We all do it. We see someone doing something that we value – and doing it very well. If we want to be better at what they are doing, at first it makes sense to look at them and compare ourselves. Comparisons like this rarely help. In fact, they can be quite damaging to our development and our psyche. Unless we do it right.
The Toughest Comparison
The comparisons I am writing about here start with us looking at someone who is exceptionally good at something that we wish we were better at. It starts out innocently, almost admirably. We see someone with great skill or accomplishment, and we watch them intently; wanting to learn from their skill and prowess. In and of itself, there is nothing wrong here. The problem comes with the filter we create about this person’s skills. As we watch them to focus on their greatest strengths, and the more we observe those strengths, the less we observe, or even notice their weaknesses or failures.
It is at this point when our out-of-focus view of the other person moves from admiration to adulation, and from learning from them to lusting for what they have. When comparisons reach this point, it is best to remember that whomever you are idolizing is a human with frailties and faults, just like you. Remember too that for every great strength you are observing, they have weaknesses too – just like you.
The Confidence Killer
Comparisons are tough enough when we compare our worst to someone else’s best, but when we determine someone’s best is unreachable, we have the recipe for killing our confidence.
This is the one of the biggest problems with the comparison to someone who is exceptional at something we aspire to. Inevitably, we end up at “I could never be as good as them.” Once we reach this point, the downward spiral of our confidence is determined, and any chance that we can look at that person’s accomplishments or skills as aspirational versus impossible is lost.
Comparisons can help when we look that them in the right light. In fact, if we keep them where we started – watching and observing a highly skilled person can be helpful. We keep it in the right light when we attempt emulation not imitation.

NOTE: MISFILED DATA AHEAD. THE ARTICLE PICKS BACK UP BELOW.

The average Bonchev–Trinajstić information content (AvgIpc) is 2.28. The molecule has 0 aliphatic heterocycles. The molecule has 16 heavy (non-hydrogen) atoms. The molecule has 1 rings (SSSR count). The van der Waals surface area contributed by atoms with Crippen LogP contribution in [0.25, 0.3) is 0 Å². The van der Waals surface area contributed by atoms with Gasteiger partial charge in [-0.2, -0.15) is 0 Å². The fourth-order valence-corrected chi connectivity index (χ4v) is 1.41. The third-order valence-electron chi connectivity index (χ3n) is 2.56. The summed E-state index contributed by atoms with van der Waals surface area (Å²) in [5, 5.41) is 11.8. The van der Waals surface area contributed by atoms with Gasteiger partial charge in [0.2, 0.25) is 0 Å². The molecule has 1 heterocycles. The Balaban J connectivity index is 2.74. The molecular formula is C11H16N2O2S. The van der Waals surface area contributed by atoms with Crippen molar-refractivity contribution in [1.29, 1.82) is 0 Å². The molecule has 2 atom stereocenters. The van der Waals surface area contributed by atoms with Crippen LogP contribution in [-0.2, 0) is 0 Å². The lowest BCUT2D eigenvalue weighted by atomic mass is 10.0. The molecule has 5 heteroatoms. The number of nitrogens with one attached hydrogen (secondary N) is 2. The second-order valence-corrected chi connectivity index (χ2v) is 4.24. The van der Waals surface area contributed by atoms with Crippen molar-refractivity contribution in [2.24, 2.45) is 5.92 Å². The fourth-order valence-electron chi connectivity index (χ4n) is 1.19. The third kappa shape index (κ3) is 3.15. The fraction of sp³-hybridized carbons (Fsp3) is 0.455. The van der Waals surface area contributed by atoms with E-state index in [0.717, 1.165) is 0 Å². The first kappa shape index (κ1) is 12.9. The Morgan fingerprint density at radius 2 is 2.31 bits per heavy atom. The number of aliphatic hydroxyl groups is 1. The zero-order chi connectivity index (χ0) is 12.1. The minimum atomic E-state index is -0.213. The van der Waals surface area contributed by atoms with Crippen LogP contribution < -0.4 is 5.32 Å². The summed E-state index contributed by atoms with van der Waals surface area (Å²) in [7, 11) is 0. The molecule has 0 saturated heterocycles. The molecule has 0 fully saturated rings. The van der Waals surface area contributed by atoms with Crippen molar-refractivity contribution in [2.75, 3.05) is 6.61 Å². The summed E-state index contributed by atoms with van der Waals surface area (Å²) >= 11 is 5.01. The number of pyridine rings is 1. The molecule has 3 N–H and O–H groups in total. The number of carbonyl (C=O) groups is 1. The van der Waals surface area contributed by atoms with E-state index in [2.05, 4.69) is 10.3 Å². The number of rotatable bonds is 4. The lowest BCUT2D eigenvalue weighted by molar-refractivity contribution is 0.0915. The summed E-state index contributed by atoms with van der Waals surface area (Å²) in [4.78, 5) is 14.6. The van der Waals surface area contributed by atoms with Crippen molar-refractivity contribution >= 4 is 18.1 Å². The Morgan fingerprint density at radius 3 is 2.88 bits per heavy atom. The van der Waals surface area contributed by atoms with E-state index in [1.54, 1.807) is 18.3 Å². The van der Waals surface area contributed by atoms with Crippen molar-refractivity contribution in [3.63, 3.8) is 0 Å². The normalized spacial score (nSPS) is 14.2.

Emulation, Not Imitation
Can we learn from a high achiever? Can our skills grow from observing a master? Of course, but not if we allow the trap I have described to become reality. The trap is imitation. When we put someone on a pedestal and do our best to be like them, we lose our confidence and our sense of self. You probably will never be able to sing or act like your favorite, play basketball like Michael Jordan, write like Stephen King, or lead like Lincoln. These people brought (or bring) unique talent, work habits, and their personal experiences to their craft, helping them become as successful as they are/have been.
Emulation is something quite different and far more productive. Can the basketball player study tape of Michael Jordan not as a fan but as an inspiration and become better? Of course. It happens by watching the unique strengths to build their skills, not go fan-boy on MJ. Can you be a better writer by studying how Stephen King frames a story, or emulating his daily writing habits? Yes, you can.
Studying and observing high performers can be a great way to build your skills as long as you avoid the traps and use the expert as an example, not an excuse.